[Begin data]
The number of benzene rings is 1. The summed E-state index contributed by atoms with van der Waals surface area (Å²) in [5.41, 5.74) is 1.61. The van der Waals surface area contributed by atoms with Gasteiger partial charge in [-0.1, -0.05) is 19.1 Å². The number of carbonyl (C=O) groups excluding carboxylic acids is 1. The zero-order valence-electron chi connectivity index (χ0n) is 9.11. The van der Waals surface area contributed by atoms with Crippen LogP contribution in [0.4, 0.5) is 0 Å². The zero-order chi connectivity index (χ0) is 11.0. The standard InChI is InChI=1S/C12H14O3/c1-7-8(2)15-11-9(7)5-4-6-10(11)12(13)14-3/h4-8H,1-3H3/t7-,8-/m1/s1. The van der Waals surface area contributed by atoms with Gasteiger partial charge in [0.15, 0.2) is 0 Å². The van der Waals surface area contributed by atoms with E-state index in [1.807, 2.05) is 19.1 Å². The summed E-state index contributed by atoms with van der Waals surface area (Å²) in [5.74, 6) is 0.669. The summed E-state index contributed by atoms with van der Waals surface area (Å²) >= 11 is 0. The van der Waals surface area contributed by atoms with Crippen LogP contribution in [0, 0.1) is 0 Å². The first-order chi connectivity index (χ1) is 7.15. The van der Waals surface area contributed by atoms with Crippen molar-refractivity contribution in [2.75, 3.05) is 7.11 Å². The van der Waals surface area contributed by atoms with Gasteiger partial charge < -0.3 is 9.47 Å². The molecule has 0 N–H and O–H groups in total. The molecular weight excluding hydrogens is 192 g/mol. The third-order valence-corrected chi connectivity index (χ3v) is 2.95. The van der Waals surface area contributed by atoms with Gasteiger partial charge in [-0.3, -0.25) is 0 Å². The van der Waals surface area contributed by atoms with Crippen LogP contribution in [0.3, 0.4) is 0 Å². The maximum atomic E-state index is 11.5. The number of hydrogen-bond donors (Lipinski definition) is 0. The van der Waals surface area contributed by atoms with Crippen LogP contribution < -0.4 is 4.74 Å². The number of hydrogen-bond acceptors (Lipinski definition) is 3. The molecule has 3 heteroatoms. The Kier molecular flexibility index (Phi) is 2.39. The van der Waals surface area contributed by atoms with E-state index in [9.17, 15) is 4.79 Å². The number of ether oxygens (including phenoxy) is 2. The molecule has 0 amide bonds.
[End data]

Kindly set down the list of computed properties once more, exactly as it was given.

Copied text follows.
The number of benzene rings is 1. The summed E-state index contributed by atoms with van der Waals surface area (Å²) in [5.41, 5.74) is 1.61. The van der Waals surface area contributed by atoms with Gasteiger partial charge in [-0.1, -0.05) is 19.1 Å². The number of carbonyl (C=O) groups excluding carboxylic acids is 1. The zero-order valence-electron chi connectivity index (χ0n) is 9.11. The van der Waals surface area contributed by atoms with Crippen LogP contribution in [0.4, 0.5) is 0 Å². The zero-order chi connectivity index (χ0) is 11.0. The standard InChI is InChI=1S/C12H14O3/c1-7-8(2)15-11-9(7)5-4-6-10(11)12(13)14-3/h4-8H,1-3H3/t7-,8-/m1/s1. The van der Waals surface area contributed by atoms with Gasteiger partial charge in [0.15, 0.2) is 0 Å². The van der Waals surface area contributed by atoms with E-state index in [1.807, 2.05) is 19.1 Å². The summed E-state index contributed by atoms with van der Waals surface area (Å²) in [5.74, 6) is 0.669. The summed E-state index contributed by atoms with van der Waals surface area (Å²) >= 11 is 0. The van der Waals surface area contributed by atoms with Crippen LogP contribution in [0, 0.1) is 0 Å². The first-order chi connectivity index (χ1) is 7.15. The van der Waals surface area contributed by atoms with Crippen molar-refractivity contribution in [2.75, 3.05) is 7.11 Å². The van der Waals surface area contributed by atoms with Gasteiger partial charge < -0.3 is 9.47 Å². The molecule has 0 N–H and O–H groups in total. The molecular weight excluding hydrogens is 192 g/mol. The third-order valence-corrected chi connectivity index (χ3v) is 2.95. The van der Waals surface area contributed by atoms with Gasteiger partial charge in [-0.3, -0.25) is 0 Å². The van der Waals surface area contributed by atoms with Crippen LogP contribution in [0.3, 0.4) is 0 Å². The maximum atomic E-state index is 11.5. The number of hydrogen-bond donors (Lipinski definition) is 0. The van der Waals surface area contributed by atoms with Crippen LogP contribution < -0.4 is 4.74 Å². The number of hydrogen-bond acceptors (Lipinski definition) is 3. The molecule has 3 heteroatoms. The Kier molecular flexibility index (Phi) is 2.39. The van der Waals surface area contributed by atoms with E-state index in [9.17, 15) is 4.79 Å². The number of ether oxygens (including phenoxy) is 2. The molecule has 0 amide bonds.